Individuals and businesses who made donations at Gov. Gavin Newsom’s (D-CA) request were rewarded with state contracts.
The requests are known as “behested payments,” donations made to organizations at the request of a politician. In California, Newsom rewarded those who made donations at his request with lucrative state contracts. Reason reported this week that the behested payments “were a record-setting haul eclipsing all prior donations on record by nearly $100 million.”
“While most donations supported COVID-19 relief efforts, a closer look suggests Newsom’s fundraising was supercharged not just by the pandemic, but also by the broad emergency powers the Democratic governor has assumed because of it,” the outlet continued.
For example, Newsom raised $45 million last year from insurance companies Blue Shield of California and Kaiser Permanente toward his housing initiative, Project Homekey. Newsom appointed Paul Markovich, Blue Shield’s CEO, to co-chair the governor’s COVID-19 testing task force. In addition, Blue Shield, with some help from Kaiser Permanente, was awarded state contracts to manage vaccine distribution.
“That decision has raised eyebrows as the governor’s office has remained silent about the particulars of the deal, including why his administration selected Blue Shield and how much the company would be paid,” Reason reported. More from the outlet:
But Blue Shield and Kaiser Permanente aren’t alone. Newsom has committed to spending nearly $4 billion on no-bid contracts to fight the pandemic. A number of companies who lined up for these contracts ended up donating, at Newsom’s request, to his various relief efforts.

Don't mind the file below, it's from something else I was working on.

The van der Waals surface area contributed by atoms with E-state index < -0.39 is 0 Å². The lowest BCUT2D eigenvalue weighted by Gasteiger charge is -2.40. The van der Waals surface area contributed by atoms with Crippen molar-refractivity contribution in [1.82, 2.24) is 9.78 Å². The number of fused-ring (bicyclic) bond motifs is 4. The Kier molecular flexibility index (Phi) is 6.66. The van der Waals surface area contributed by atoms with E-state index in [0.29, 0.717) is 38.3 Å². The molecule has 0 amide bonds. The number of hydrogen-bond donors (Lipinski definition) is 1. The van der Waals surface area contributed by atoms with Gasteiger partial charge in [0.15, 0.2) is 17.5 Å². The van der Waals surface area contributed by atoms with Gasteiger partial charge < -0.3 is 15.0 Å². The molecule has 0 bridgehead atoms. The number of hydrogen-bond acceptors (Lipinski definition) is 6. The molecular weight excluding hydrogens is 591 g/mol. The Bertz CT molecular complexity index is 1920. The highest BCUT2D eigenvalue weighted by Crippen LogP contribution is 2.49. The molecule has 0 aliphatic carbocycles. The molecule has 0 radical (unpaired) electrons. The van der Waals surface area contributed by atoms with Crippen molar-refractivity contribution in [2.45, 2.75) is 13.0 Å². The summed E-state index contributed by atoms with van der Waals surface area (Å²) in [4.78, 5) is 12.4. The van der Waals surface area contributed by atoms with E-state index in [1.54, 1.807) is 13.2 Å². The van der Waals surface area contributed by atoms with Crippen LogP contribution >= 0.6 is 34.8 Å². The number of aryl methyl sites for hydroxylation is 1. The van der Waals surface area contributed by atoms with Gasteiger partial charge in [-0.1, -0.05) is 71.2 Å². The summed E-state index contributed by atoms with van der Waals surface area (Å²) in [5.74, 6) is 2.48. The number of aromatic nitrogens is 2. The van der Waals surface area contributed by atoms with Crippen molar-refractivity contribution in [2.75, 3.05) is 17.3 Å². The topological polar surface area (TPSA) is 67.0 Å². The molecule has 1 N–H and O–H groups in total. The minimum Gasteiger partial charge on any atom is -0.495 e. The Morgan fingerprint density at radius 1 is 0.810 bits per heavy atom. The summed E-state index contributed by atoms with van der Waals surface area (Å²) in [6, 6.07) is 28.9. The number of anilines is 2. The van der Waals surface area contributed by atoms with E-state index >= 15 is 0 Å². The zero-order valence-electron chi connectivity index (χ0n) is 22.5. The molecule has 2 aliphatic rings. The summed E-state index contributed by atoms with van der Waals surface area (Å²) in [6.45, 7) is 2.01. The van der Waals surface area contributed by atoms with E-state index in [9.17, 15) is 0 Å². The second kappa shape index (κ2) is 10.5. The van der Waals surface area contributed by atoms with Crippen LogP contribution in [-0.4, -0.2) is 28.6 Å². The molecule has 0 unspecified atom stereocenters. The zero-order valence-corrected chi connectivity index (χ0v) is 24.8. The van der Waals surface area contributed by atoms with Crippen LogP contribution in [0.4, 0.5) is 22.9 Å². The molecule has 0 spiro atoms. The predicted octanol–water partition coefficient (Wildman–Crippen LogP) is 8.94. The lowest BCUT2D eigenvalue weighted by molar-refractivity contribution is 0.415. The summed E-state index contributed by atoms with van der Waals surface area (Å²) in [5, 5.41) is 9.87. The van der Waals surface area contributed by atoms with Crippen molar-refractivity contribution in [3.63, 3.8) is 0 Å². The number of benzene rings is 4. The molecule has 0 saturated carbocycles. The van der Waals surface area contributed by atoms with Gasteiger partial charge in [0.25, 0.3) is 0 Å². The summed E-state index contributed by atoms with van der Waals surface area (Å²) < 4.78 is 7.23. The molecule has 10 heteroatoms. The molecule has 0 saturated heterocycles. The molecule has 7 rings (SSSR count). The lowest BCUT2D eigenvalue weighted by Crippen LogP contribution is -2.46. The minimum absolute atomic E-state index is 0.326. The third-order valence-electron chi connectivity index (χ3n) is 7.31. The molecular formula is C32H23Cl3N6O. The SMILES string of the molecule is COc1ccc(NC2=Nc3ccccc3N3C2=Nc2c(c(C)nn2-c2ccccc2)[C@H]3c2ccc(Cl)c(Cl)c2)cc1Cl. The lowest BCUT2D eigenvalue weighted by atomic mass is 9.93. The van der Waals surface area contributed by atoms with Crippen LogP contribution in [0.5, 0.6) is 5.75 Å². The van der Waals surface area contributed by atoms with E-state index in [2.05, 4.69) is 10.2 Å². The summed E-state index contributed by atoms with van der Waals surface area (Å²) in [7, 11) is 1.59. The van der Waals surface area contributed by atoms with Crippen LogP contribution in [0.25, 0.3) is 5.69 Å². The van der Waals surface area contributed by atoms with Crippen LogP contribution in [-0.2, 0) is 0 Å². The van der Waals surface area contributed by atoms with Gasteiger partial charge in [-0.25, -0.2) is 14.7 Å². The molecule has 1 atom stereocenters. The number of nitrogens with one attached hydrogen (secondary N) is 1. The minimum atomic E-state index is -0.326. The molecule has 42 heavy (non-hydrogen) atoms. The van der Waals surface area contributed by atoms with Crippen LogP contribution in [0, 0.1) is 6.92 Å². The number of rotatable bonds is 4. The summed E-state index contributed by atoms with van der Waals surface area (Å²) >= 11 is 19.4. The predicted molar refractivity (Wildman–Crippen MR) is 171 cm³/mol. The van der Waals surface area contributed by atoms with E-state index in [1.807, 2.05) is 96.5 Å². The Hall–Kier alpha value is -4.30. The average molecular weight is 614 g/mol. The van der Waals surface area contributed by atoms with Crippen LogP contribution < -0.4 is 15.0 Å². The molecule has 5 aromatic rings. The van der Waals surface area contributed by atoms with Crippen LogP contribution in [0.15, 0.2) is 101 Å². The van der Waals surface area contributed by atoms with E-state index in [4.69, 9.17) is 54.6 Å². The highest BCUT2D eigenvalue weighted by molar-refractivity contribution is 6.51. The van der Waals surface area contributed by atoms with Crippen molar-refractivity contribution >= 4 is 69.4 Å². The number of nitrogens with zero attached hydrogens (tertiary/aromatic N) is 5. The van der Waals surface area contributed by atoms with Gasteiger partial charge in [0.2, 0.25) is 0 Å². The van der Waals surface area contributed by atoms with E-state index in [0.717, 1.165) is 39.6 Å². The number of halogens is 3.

Since March, Verily Life Sciences has received up to $44 million in three different contracts to help operate COVID-19 testing sites. Verily falls under the same parent company as Google, and in April, Google donated $7 million in ad credits to the governor’s COVID-19 ad campaign. That same month, Verily registered to lobby the governor’s office. Similarly, AT&T received over $40 million in contracts from the Office of Emergency Services. They donated $310,000 to the governor’s office and spent millions more lobbying the state last year. Other donor-contractors include McKinsey & Company and advertising firm Runyon Saltzman.
Behest payments have come under fire in California before, with the Los Angeles City Council debating a measure to ban them, The Los Angeles Times editorial board endorsed.
“The growth in behested payments has tracked closely with the centralization of political power during the pandemic. While Newsom raised $226 million in 2020, he only raised $12 million the year before. That spike is unique to Newsom. Behested payments to state legislators and other officials were down in 2020. Even if you exclude payments that explicitly mention COVID-19 and related programs, such as Project Homekey, Newsom still raised $8 million more than he did in 2019, a nearly 70 percent increase,” Reason reported.
Much of the anger regarding perceived preference centers around California’s TV and movie industry, which was allowed to operate while small businesses were shut down. The entertainment industry appears to have received preferential treatment after aggressively lobbying Newsom, something individual small businesses couldn’t do.